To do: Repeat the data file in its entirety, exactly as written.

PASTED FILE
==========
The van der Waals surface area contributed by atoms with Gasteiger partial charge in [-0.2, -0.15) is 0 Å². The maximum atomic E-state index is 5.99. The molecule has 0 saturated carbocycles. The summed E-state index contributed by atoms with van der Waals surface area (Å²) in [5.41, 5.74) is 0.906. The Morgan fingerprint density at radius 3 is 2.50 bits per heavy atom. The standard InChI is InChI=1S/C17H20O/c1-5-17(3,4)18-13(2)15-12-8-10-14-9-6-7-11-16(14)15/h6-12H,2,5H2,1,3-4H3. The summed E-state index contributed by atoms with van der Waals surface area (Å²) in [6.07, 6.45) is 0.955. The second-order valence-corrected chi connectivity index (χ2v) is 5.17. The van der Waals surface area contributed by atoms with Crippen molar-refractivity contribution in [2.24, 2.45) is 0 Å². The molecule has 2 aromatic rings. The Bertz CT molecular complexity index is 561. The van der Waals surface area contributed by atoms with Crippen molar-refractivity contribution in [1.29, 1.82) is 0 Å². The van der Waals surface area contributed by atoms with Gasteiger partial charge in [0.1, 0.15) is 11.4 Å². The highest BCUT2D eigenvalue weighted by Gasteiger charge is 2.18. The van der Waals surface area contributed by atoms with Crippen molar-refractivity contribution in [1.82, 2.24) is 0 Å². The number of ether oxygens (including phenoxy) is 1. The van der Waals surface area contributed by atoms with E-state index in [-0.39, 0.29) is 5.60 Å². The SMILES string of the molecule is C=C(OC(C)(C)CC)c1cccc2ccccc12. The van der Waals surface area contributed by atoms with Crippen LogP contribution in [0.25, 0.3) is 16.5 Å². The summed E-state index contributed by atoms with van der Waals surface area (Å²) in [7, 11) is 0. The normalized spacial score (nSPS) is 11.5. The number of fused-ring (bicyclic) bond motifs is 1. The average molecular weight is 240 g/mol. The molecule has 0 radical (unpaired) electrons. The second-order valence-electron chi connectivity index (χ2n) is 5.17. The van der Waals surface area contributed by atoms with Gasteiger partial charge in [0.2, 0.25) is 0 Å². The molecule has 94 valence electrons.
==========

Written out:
The van der Waals surface area contributed by atoms with Gasteiger partial charge in [-0.2, -0.15) is 0 Å². The maximum atomic E-state index is 5.99. The molecule has 0 saturated carbocycles. The summed E-state index contributed by atoms with van der Waals surface area (Å²) in [5.41, 5.74) is 0.906. The Morgan fingerprint density at radius 3 is 2.50 bits per heavy atom. The standard InChI is InChI=1S/C17H20O/c1-5-17(3,4)18-13(2)15-12-8-10-14-9-6-7-11-16(14)15/h6-12H,2,5H2,1,3-4H3. The summed E-state index contributed by atoms with van der Waals surface area (Å²) in [6.07, 6.45) is 0.955. The second-order valence-corrected chi connectivity index (χ2v) is 5.17. The van der Waals surface area contributed by atoms with Crippen molar-refractivity contribution in [2.24, 2.45) is 0 Å². The molecule has 2 aromatic rings. The Bertz CT molecular complexity index is 561. The van der Waals surface area contributed by atoms with Crippen molar-refractivity contribution in [1.29, 1.82) is 0 Å². The van der Waals surface area contributed by atoms with Gasteiger partial charge in [0.1, 0.15) is 11.4 Å². The highest BCUT2D eigenvalue weighted by Gasteiger charge is 2.18. The van der Waals surface area contributed by atoms with Crippen molar-refractivity contribution in [1.82, 2.24) is 0 Å². The number of ether oxygens (including phenoxy) is 1. The van der Waals surface area contributed by atoms with E-state index in [-0.39, 0.29) is 5.60 Å². The SMILES string of the molecule is C=C(OC(C)(C)CC)c1cccc2ccccc12. The van der Waals surface area contributed by atoms with Crippen LogP contribution in [0.25, 0.3) is 16.5 Å². The summed E-state index contributed by atoms with van der Waals surface area (Å²) in [7, 11) is 0. The normalized spacial score (nSPS) is 11.5. The number of fused-ring (bicyclic) bond motifs is 1. The average molecular weight is 240 g/mol. The molecule has 0 radical (unpaired) electrons. The second-order valence-electron chi connectivity index (χ2n) is 5.17. The van der Waals surface area contributed by atoms with Gasteiger partial charge in [0.2, 0.25) is 0 Å². The molecule has 94 valence electrons.